It’s a perfect Friday morning in Santa Monica, and the grapefruit trees hang heavy in a side-yard garden off Main Street: the very cliché of California beach-town quaint. Inside a shingled bungalow, morning papers from both coasts are laid on the kitchen counter, all of them open to rave reviews of Joel and Ethan Coen’s latest, No Country for Old Men—perhaps the most violent, suspenseful and grimly beautiful film of 2007—which will open later that day. What’s unusual about the reviews is that a crew member, director of photography Roger Deakins, is consistently singled out for his contributions to the film. (“His work is a marvel,” writes Pulitzer Prize laureate Joe Morgenstern in The Wall Street Journal.) Deakins himself would likely be uncomfortable with, if not outright embarrassed by, such talk. His clothes—a plain, masculine uniform of jeans, a white oxford shirt and boots—suggest practicality, thrift and an aesthetic preference for form over adornment.
As he now sits folded into a low chair in his cheery, Pottery Barn–perfect living room, Deakins seems cramped indoors, as if the open landscape of his youth would more comfortably suit his lanky frame.
At 58, Deakins has a handsome face that has worn well, like good cabinetry, and a shock of Clinton-esque silver hair long enough to suggest a youthful rebellious streak never entirely outgrown. His pleasant accent—after he somewhat reluctantly unlocks his jaw—bears traces of his rural upbringing in maritime Devon, England.
“When I get buzzed is when I’m looking through the camera and Tommy Lee Jones is doing those scenes,” Deakins says, noting one moment late in No Country when Jones and Barry Corbin sit in a shack and, excavating their burdened souls, seem to live as if the camera doesn’t exist. “It’s like I get a tingle going up my spine, even now. I can’t really get interested in just shooting something to make pretty photographs. I love the interaction of the camera with an actor who’s creating a character. That to me is the most special thing.”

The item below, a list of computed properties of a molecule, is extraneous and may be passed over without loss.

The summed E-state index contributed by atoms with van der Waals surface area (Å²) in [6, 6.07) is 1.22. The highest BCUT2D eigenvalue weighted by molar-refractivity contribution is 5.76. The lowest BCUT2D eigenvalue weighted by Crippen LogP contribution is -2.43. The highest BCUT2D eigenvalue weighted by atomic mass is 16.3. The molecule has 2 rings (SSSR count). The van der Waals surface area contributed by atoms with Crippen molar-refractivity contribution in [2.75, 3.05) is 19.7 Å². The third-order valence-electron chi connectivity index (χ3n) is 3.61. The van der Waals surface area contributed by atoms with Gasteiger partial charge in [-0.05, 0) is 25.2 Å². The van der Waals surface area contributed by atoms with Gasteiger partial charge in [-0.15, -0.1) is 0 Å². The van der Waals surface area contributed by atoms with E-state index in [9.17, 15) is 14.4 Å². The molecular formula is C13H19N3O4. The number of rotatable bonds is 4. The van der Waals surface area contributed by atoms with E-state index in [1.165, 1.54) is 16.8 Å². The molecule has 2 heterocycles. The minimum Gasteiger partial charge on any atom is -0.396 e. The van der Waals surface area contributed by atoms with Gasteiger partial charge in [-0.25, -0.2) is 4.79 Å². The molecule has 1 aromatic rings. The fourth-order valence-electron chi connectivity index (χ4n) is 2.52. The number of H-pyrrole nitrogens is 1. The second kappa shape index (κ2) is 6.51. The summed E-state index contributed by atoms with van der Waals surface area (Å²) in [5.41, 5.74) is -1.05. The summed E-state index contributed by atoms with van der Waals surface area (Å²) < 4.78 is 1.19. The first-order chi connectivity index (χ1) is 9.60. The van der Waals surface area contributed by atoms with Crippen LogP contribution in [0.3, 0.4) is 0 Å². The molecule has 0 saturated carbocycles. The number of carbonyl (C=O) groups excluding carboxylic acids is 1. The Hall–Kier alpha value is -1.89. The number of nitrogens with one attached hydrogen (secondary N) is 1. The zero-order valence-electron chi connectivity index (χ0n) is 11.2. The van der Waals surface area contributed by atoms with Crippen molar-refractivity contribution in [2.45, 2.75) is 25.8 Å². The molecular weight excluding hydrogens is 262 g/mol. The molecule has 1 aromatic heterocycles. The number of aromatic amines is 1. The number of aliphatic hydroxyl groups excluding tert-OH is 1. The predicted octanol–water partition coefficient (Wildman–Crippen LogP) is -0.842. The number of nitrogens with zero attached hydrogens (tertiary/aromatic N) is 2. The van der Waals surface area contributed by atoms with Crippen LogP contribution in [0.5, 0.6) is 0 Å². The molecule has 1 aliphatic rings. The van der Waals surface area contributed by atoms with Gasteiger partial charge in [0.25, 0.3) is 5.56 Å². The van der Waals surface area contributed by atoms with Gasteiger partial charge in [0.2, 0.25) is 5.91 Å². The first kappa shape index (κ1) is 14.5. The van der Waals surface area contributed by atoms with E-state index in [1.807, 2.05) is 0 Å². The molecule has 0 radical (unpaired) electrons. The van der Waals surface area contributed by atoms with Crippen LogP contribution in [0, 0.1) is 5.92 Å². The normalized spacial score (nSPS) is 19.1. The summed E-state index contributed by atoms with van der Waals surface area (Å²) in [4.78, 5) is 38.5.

No Country and the recent The Assassination of Jesse James by the Coward Robert Ford show a master in full command of his mature style: It’s work that rises to the level of cinematic art without devolving into fey artiness. (The strong initial box office showing of No Country demonstrates that his cinematography can grip both a mainstream audience and the critics.) If he doesn’t exactly have a signature style, Deakins invariably creates a sense of place so immediate that it transforms landscape from an inert background into an active narrative force, almost like a character in its own right. Long horizons are his forte—before his recent work in the American West, he’d worked in Africa and Tibet—and Deakins’s wide-lens establishing shots have a formal rigor that evokes photographer Stephen Shore’s landmark color pictures of Seventies roadside America.